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Use Babel to Statically Analyze JSX

4 min read

While Babel is popular for transpiling code from new to old syntax, we can also use it to gain static analysis of our code. Setting out to build an editor for JSXUI, I’ve started by looking into how I can use Babel to create a Layers Panel. By the end of this post, we will have a simple plugin we can use to grab all of the JSX elements out of a string of code.

Building the plugin

First, in order to visit any part of our JSX we will use a simple Babel plugin that inherits the JSX syntax plugin:

1import jsx from '@babel/plugin-syntax-jsx'
2
3export default () => {
4 return {
5 inherits: jsx,
6 visitor: {},
7 }
8}

Next, we set up some simple state and store the element’s name and position as we visit each JSX element:

1import jsx from '@babel/plugin-syntax-jsx'
2
3export default () => {
4 return {
5 inherits: jsx,
6 visitor: {
7 Program() {
8 this.tree = []
9 },
10 JSXElement(path) {
11 this.tree.push({
12 name: path.node.openingElement.name.name,
13 start: path.node.start,
14 end: path.node.end,
15 })
16 },
17 },
18 }
19}

We could stop here, but this isn’t enough information about the relationship between our JSX and how it is nested. Scratching my head on how to solve nesting, I took inspiration from the awesome Blocks project. It turns out the ability to enter and exit a node in Babel provides an easy way for us to determine nesting:

1import jsx from '@babel/plugin-syntax-jsx'
2
3export default () => {
4 return {
5 inherits: jsx,
6 visitor: {
7 Program() {
8 this.tree = []
9 },
10 JSXElement: {
11 enter(path) {
12 this.tree.push({
13 name: path.node.openingElement.name.name,
14 start: path.node.start,
15 end: path.node.end,
16 children: [],
17 })
18 },
19 exit() {
20 if (this.tree.length > 1) {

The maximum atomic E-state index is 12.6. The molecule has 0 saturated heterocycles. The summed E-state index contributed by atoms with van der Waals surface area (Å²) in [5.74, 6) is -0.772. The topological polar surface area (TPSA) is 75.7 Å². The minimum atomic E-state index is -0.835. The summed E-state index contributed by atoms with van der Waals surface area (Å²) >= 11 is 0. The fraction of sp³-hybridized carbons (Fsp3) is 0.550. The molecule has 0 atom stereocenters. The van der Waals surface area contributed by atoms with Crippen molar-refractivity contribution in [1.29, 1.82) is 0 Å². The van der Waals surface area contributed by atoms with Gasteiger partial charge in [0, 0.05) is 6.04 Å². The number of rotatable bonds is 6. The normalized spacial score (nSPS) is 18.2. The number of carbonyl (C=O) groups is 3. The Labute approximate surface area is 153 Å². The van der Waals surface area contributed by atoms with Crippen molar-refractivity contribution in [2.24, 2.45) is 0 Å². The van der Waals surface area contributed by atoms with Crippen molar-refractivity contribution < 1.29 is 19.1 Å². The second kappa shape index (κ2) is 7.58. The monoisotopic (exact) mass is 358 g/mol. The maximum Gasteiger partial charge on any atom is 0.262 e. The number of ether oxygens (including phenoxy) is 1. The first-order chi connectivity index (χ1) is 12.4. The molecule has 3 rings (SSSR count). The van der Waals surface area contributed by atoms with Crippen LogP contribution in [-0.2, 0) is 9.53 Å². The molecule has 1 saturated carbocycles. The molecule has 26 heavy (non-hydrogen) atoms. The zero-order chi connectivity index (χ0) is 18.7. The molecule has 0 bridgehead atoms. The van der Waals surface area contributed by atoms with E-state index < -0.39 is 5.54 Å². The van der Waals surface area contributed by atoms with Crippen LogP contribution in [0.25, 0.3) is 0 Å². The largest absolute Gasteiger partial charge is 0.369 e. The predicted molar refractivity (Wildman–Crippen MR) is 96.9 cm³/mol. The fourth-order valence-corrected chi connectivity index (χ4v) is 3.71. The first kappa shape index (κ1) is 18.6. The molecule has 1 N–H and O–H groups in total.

21 const child = this.tree.pop()
22 const parent = this.tree[this.tree.length - 1]
23 parent.children.push(child)
24 }
25 },
26 },
27 },
28 }
29}

This will give us a nicely nested array that matches our JSX.

With the proper information collected, we now need an option to allow our plugin users to access the internal state we’ve built up. We can do this using the options feature of plugins:

1import jsx from '@babel/plugin-syntax-jsx'
2
3export default () => {
4 return {
5 inherits: jsx,
6 visitor: {
7 Program: {
8 enter() {
9 this.tree = []
10 },
11 exit(_, state) {
12 state.opts.onTreeReady(this.tree[0])
13 },
14 },
15 JSXElement: {
16 enter(path) {
17 this.tree.push({
18 name: path.node.openingElement.name.name,
19 start: path.node.start,
20 end: path.node.end,
21 children: [],
22 })
23 },
24 exit() {
25 if (this.tree.length > 1) {
26 const child = this.tree.pop()
27 const parent = this.tree[this.tree.length - 1]
28 parent.children.push(child)
29 }
30 },
31 },
32 },
33 }
34}

Users of our plugin can now pass an onTreeReady function called with the resolved tree upon exiting the Program, which is the first and last node Babel visits.

Using the plugin

Now that we have a plugin that can analyze all of our JSX elements, how do we use it? Depending on our use case, we may be using this in a build step, but for our purposes today, we’ll use the standalone version of Babel that runs in the browser:

1import { transform } from '@babel/standalone'
2
3import plugin from './plugin'
4
5function parseCode(codeString) {
6 return new Promise((resolve) =>
7 transform(codeString, {
8 plugins: [[plugin, { onTreeReady: resolve }]],
9 })
10 )
11}

This wraps up our Babel parsing into a small function that will return a Promise with the resolved tree. Finally, we can build our Layers Panel we sought out originally 🎉

Conclusion

I hope you can take away a little more knowledge of Babel and how powerful it can be for use beyond transpiling. Something we didn’t cover is that anything more complicated than a single function will cause issues with nesting. We could check the immediate function and be smarter about adding elements, but that is beyond the scope of this post. If you have been hesitant to try Babel, I highly suggest diving in and trying to create your own plugins. However, if you want a simple solution for static analysis of your JSX, I recommend the jsx-info or react-scanner packages that makes this easy and provides more detailed information.

Updated:
  • development
  • babel
  • react
  • jsx
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